You’re probably very well aware of the dilemmas within the world of business ethics. I’ll give a few stereotypical examples:
If you buy fast fashion, you’re likely supporting the exploitation of the people who make your clothes.
If you buy processed food, you can’t always be sure of exactly what you’re putting in your body.
If you use disposable bags, you’re directly contributing to the crisis of plastic over production we currently have on planet Earth.
Outside of fast commercial solutions, we then have the examples of corruption from organisations that front as public service.
The list could go on and on, but I’m not here to name names. I just wanted to set the scene for why I strongly believe the world needs more social entrepreneurs.
What is a social entrepreneur?
A social entrepreneur is the beacon of light that stands up and says “Actually, no, we don’t have to do it like this to achieve our goals.”
They’re the voice of hope that tells us how we don’t have to just accept that people will go unclothed without exploitation, or that people need to go hungry without processed meals of convenience. We DON’T have to settle for the information already out there.
The U.S. Chamber of Commerce describes social entrepreneurship as,
“…the process by which individuals, startups and entrepreneurs develop and fund solutions that directly address social issues. A social entrepreneur, therefore, is a person who explores business opportunities that have a positive impact on their community, in society or the world.”Source
But how is it ethical for an entrepreneur to profit from a social cause?
A social entrepreneur business is just like any other business. It offers a solution to a problem. The biggest difference is that it’s a brand driven by the positive change they want to make in the world. Unlike a traditional business where the main priority is in generating revenue and maximising profit.
A social entrepreneur is concerned with their bigger impact on the world and therefore, centres their business practices around those ethics.
Wanna know what I think? Every Muslim business owner has a natural potential to be a social entrepreneur. In Islaam, there is a strong emphasis on “loving for your brother what you love for yourself”.
We’re taught to stand up for what’s right,
Abu Sa’id al-Khudri reported: The Messenger of Allah, peace and blessings be upon him, said,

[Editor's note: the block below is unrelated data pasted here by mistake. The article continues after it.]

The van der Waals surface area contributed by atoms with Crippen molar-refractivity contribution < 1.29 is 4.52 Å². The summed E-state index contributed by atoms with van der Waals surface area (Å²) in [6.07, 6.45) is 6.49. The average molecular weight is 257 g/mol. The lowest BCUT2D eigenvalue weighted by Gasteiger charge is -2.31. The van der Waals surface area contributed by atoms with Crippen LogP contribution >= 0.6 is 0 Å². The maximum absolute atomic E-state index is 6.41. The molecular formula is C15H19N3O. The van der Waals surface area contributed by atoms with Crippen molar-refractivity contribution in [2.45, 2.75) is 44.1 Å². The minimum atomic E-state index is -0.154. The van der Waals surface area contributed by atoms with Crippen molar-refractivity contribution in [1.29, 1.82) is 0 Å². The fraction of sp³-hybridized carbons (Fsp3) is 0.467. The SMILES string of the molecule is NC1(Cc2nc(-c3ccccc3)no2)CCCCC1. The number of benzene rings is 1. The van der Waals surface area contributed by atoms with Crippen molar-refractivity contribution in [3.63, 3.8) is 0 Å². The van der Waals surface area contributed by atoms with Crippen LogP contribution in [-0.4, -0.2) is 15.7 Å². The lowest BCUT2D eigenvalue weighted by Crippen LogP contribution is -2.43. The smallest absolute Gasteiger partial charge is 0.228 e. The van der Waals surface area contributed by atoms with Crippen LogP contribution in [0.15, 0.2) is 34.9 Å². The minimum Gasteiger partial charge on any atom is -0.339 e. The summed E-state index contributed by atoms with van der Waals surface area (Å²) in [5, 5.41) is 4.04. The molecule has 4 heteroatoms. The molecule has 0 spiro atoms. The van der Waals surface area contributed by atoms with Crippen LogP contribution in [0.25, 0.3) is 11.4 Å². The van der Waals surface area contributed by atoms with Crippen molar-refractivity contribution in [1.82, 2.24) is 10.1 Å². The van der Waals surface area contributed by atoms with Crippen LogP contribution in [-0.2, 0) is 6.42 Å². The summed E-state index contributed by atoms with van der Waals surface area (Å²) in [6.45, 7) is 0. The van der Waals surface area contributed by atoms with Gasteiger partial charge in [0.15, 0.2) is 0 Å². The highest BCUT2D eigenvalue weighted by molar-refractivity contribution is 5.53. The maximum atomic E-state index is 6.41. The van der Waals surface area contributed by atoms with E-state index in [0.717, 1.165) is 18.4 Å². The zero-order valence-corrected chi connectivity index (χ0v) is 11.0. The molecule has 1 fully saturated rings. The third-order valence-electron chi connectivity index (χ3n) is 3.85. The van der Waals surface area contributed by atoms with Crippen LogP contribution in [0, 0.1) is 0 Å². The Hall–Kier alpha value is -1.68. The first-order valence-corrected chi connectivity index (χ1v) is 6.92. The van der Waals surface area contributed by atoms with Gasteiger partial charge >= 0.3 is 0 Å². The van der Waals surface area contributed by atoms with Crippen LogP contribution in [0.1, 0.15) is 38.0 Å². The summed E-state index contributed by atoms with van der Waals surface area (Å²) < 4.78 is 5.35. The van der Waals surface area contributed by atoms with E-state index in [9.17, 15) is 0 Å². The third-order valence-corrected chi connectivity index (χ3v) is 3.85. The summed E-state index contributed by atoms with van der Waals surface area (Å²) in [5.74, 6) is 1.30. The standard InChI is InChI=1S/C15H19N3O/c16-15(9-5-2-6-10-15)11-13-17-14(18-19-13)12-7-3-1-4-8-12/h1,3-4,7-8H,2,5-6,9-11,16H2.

“Whoever among you sees evil, let him change it with his hand. If he cannot do so, then with his tongue. If he cannot do so, then with his heart, which is the weakest level of faith.”Source: Ṣaḥīḥ Muslim 49. Grade: Sahih (authentic) according to Muslim
Shifting the top priority from your own profits and personal gains to an all-serving view of how your business impacts the people around you is not only a better way to do business, it also has the potential for rewards in the hereafter.
Why we need more social entrepreneurs
Social entrepreneurship is a means to revolutionise industries and empower people at the same time. By leading a business guided by ethics, with our mission at the forefront, we can change the way people do things for the better.
It was this realisation that led me to incorporate more on ‘leadership’ into The Brandz Bee, because it encompasses what it really takes to run a business with a cause.
If we want to make the world a better place and raise the next generations in an environment that nourishes them in their hearts and bodies, we need to step up and take the lead.
There’s plenty of coverage of ethical issues within businesses who don’t mind being evil if it makes money. But we need solutions.
Social entrepreneurship allows you to fulfil your entrepreneurial skill or talent whilst aligning your business in a way that does no harm.
We need more leaders who go beyond personal gains to educate and inspire the masses.
The question of whether earning profit contradicts leading a social cause is null once we realise that a social entrepreneur runs a business just like any other business. With a focus on doing so ethically to create a positive impact on the world around them, they create a culture that is mutually beneficial for themselves and the people they serve.